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Does your child’s wish about custody determine where they live?

On Behalf of | Nov 22, 2022 | Family law

Most parent-child relationships go through a series of ups and downs. There will be times when you have an incredible relationship with your child and times when they are distant from you or closer with their other parent.

As an Indiana parent contemplating divorce or a separation from the other parent of your child, you probably feel that the preservation of your relationship with your child is the most important consideration. If your relationship with your child is not in the best place right now, you may worry that they won’t want to stay with you.

Does your child’s preference determine the outcome of custody matters in Indiana?

Your child’s wishes do matter

If children were fully capable of making choices about their own lives, they wouldn’t need the guidance of a guardian. Someone’s decision-making abilities aren’t fully mature until well after legal adulthood, so the typical child isn’t able to make choices that truly reflect their own best interests.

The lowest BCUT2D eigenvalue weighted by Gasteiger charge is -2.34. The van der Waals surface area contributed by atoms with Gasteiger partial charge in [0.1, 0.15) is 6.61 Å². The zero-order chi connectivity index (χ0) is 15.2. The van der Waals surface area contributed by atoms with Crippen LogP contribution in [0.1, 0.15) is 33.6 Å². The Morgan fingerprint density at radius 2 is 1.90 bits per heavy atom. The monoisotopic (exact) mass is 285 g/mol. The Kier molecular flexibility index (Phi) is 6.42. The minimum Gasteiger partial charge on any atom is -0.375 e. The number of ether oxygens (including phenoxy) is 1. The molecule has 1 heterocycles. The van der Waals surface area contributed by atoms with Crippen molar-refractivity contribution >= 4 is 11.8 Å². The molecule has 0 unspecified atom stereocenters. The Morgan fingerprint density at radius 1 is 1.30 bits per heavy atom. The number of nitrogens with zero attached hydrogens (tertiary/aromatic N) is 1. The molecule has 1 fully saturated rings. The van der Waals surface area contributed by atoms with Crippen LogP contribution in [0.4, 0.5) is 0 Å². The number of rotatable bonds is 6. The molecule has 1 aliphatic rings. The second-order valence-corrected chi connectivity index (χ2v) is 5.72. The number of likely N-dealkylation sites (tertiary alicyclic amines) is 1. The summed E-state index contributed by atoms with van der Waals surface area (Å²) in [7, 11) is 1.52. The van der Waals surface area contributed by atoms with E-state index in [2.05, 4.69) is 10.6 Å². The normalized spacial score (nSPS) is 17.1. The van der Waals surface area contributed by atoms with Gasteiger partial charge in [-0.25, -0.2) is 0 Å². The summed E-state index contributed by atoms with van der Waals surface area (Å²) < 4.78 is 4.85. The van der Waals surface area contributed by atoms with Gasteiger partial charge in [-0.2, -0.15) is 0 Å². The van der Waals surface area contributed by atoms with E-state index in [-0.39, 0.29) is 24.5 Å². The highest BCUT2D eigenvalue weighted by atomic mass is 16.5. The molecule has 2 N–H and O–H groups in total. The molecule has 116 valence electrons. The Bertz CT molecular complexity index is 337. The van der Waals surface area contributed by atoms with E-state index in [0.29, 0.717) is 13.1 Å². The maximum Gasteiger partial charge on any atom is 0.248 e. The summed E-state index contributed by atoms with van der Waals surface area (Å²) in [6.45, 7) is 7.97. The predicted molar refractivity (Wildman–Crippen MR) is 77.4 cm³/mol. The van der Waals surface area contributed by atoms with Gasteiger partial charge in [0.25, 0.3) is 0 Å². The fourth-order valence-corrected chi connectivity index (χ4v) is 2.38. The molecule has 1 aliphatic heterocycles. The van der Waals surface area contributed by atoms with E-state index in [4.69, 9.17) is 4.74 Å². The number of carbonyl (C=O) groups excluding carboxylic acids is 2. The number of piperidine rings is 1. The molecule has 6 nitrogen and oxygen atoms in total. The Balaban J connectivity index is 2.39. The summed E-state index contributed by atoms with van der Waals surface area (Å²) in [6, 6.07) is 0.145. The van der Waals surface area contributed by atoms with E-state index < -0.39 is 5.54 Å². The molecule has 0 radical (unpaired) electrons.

As such, judges will usually only strongly consider a child’s preferences when they are over the age of 14 and sufficiently mature. Even then, a judge may decide that the child’s preferences stem from an unreasonable basis, like a desire to spend more time with the parent who engages in less discipline because they like playing video games so much.

Unless the child presents a very convincing case for not wanting to spend time with one parent, a judge will usually expect some degree of shared custody even when teenagers would prefer to spend most or all of their time with one parent.

You don’t have to put your kid in that situation

For many children, needing to make a public statement about their custody preferences is one of the most damaging parts of a divorce. You don’t have to put your child through that stress even if they are already in high school.

You and their other parent can cooperate with one another to create a parenting arrangement that you both agree is functional and appropriate. If you move forward with uncontested custody proceedings, there will be no risk of your child feeling like they have to make an impossible choice and possibly harm the relationship they have with one of their parents. Learning more about the rules that help resolve Indiana custody disputes can help parents planning for shared custody arrangements.